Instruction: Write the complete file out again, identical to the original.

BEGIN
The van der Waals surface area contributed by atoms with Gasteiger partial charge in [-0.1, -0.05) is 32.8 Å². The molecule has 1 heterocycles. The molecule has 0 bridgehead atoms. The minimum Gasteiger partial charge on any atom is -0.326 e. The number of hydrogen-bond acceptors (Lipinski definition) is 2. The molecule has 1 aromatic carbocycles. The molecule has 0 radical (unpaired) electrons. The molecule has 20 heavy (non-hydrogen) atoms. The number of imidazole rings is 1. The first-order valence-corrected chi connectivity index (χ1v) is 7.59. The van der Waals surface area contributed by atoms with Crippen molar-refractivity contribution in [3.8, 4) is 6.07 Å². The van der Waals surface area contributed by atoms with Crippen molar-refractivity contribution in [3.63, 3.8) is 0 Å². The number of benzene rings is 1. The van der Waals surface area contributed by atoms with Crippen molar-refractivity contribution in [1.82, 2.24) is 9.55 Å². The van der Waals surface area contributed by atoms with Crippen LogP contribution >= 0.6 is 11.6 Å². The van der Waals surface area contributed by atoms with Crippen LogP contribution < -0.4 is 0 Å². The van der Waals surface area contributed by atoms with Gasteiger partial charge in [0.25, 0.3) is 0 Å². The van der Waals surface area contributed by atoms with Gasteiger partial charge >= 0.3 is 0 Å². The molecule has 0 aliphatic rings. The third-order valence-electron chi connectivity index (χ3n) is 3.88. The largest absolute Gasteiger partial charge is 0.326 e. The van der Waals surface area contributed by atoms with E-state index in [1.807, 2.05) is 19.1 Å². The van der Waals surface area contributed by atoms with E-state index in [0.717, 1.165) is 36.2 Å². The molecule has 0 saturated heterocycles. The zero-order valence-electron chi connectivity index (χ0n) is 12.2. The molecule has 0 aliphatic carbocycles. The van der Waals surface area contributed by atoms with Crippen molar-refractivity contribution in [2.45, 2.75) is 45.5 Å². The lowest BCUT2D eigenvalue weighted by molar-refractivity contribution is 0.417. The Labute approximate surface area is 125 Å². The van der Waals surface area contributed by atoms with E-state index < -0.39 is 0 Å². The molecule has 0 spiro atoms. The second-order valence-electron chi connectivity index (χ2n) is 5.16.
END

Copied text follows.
The van der Waals surface area contributed by atoms with Gasteiger partial charge in [-0.1, -0.05) is 32.8 Å². The molecule has 1 heterocycles. The molecule has 0 bridgehead atoms. The minimum Gasteiger partial charge on any atom is -0.326 e. The number of hydrogen-bond acceptors (Lipinski definition) is 2. The molecule has 1 aromatic carbocycles. The molecule has 0 radical (unpaired) electrons. The molecule has 20 heavy (non-hydrogen) atoms. The number of imidazole rings is 1. The first-order valence-corrected chi connectivity index (χ1v) is 7.59. The van der Waals surface area contributed by atoms with Crippen molar-refractivity contribution in [3.8, 4) is 6.07 Å². The van der Waals surface area contributed by atoms with Crippen molar-refractivity contribution in [3.63, 3.8) is 0 Å². The number of benzene rings is 1. The van der Waals surface area contributed by atoms with Crippen molar-refractivity contribution in [1.82, 2.24) is 9.55 Å². The van der Waals surface area contributed by atoms with Crippen LogP contribution >= 0.6 is 11.6 Å². The van der Waals surface area contributed by atoms with Crippen LogP contribution < -0.4 is 0 Å². The van der Waals surface area contributed by atoms with Gasteiger partial charge in [0.25, 0.3) is 0 Å². The van der Waals surface area contributed by atoms with Gasteiger partial charge >= 0.3 is 0 Å². The molecule has 0 aliphatic rings. The third-order valence-electron chi connectivity index (χ3n) is 3.88. The largest absolute Gasteiger partial charge is 0.326 e. The van der Waals surface area contributed by atoms with E-state index in [1.807, 2.05) is 19.1 Å². The van der Waals surface area contributed by atoms with E-state index in [0.717, 1.165) is 36.2 Å². The molecule has 0 saturated heterocycles. The zero-order valence-electron chi connectivity index (χ0n) is 12.2. The molecule has 0 aliphatic carbocycles. The van der Waals surface area contributed by atoms with Crippen molar-refractivity contribution in [2.45, 2.75) is 45.5 Å². The lowest BCUT2D eigenvalue weighted by molar-refractivity contribution is 0.417. The Labute approximate surface area is 125 Å². The van der Waals surface area contributed by atoms with E-state index < -0.39 is 0 Å². The molecule has 0 spiro atoms. The second-order valence-electron chi connectivity index (χ2n) is 5.16.